Turkish President Recep Tayyip Erdogan has become increasingly oppressive as he continues to strive to revive the Ottoman Empire. He deems Europe to be a “sick man” and “collapsing.” Now Erdogan is now more emboldened than ever after he has seized his latest conquest: Hagia Sophia. Erdogan is now tightening his grip. His Islamist party is pushing a bill “to crack down on citizen’s right to post freely on social media, forcing companies to censor or face fines and restrictions.” He also wants the identity of users unveiled.
Even worse, the Turkish government will also demand that social media companies hand over intel about users. This leaves dissidents of Turkey in precarious position:
The law requires international social media networks with over one million Turkish visitors daily — companies like Twitter and Facebook — to appoint a special representative to the Turkish government so that Erdogan has a direct line to them and can easily demand the erasure of content he disagrees with.
“Turkey Passes Law Mandating All Social Media Appoint Turkish Censor,” by Frances Martel, Breitbart, July 29, 2020:
Lawmakers in Turkey passed a law Wednesday requiring social media companies to appoint a “representative” to respond to government demands for censorship, a push President Recep Tayyip Erdogan vowed would occur after social media users mocked his newborn grandchild.
Erdogan’s Islamist Justice and Development Party (AKP), the majority in the Turkish Parliament, pushed the law through with the help of its usual ally, the minority Nationalist Movement Party (MHP). According to the state-run Anadolu news agency, the law “sets a formal definition of social media providers and aims to designate a responsible representative for investigations and legal proceedings relating to offenses on platforms.” The law will take effect on October 1.
The law requires international social media networks with over one million Turkish visitors daily — companies like Twitter and Facebook — to appoint a special representative to the Turkish government so that Erdogan has a direct line to them and can easily demand the erasure of content he disagrees with. The representative will also presumably be responsible for content that violates Turkish law, such as insults against the president or insults against Mustafa Kemal Atatürk, the founder of the Republic of Turkey (both are crimes). Any individual representing the country must be a Turkish citizen, which would protect Ankara from creating any international turmoil if police arrest them for alleged violations of the law.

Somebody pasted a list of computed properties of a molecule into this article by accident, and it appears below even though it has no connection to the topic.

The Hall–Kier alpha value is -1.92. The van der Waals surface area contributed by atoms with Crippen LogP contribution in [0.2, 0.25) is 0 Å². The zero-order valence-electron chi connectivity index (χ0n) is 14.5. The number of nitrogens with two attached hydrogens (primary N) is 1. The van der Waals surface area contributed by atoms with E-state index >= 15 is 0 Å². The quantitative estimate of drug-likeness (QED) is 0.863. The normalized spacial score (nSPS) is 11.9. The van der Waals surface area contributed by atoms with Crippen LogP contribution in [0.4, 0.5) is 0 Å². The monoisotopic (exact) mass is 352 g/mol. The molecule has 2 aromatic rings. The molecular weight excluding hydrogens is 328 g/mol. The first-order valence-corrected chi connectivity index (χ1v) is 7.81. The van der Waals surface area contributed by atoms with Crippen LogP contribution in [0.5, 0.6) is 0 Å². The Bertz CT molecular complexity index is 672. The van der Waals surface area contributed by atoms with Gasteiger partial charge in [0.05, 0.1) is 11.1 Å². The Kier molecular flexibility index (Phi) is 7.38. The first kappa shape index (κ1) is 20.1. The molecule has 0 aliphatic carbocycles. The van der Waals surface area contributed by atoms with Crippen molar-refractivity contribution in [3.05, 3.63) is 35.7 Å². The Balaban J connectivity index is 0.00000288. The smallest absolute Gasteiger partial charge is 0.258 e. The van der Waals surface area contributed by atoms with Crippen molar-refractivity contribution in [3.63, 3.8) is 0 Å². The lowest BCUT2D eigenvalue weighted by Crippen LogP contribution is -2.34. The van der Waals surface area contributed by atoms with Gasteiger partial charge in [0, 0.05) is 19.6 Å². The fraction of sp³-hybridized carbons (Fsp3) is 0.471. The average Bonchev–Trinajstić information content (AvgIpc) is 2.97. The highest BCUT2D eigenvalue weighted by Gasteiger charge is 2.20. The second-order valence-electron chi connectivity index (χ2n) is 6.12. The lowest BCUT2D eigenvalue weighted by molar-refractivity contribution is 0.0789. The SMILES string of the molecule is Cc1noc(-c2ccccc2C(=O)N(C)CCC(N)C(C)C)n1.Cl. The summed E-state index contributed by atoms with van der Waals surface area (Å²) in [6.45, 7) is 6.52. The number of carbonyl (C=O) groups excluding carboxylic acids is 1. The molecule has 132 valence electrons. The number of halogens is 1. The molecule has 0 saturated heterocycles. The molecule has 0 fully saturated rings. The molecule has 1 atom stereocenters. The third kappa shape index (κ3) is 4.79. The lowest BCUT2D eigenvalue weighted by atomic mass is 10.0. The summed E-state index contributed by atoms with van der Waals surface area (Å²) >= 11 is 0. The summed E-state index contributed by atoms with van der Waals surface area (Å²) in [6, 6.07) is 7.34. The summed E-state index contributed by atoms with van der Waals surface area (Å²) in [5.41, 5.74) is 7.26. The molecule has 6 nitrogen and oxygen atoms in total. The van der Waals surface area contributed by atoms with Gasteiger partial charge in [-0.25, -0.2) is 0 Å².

“Social network providers would have 48 hours to respond to orders to remove offensive content,” Anadolu added. “Providers will also take necessary measures to store data on users in Turkey inside the country.”
Human Rights Watch issued a statement on Monday prior to the law’s passage warning that it would “greatly increase online censorship, particularly in light of the country’s poor record on freedom of expression.”
“It is essential for everyone who values and champions free speech to recognize how damaging these new restrictions will be in a country where an autocracy is being constructed by silencing media and all critical voices,” Tom Porteous, deputy program director at Human Rights Watch, said in the statement. “Social media companies should loudly and unequivocally call on Turkey to drop this law, and the EU should resolutely back this call.”
Erdogan heavily cracked down on national media in the aftermath of the failed coup against his government in 2016, which he blamed, without evidence, on Pennsylvania Islamic cleric Fethullah Gülen. Erdogan ordered police to shut down any media outlets suspected of being “Gülenist,” resulting in the immediate end of operations for 131 media outlets that year. In addition to those shut down, Erdogan seized opposition newspapers like Zaman, turning them into state propaganda outlets, or otherwise ensured the ownership of newspapers like Hurriyet, once reliably moderate in its coverage, fell into the hands of personal friends.
The law barreled through the Turkish parliament at high speed, a response to Erdogan’s public outrage on July 1 that some on social media had made jokes about the birth of his latest grandchild, born of his daughter and Turkey’s Finance Minister. Users reportedly joked that the child was not related to the finance minister, implying infidelity on the part of Erdogan’s daughter. The jokes prompted Erdogan to declare social media in general un-Turkish and threaten laws to punish those who would speak freely about him and his family on those platforms….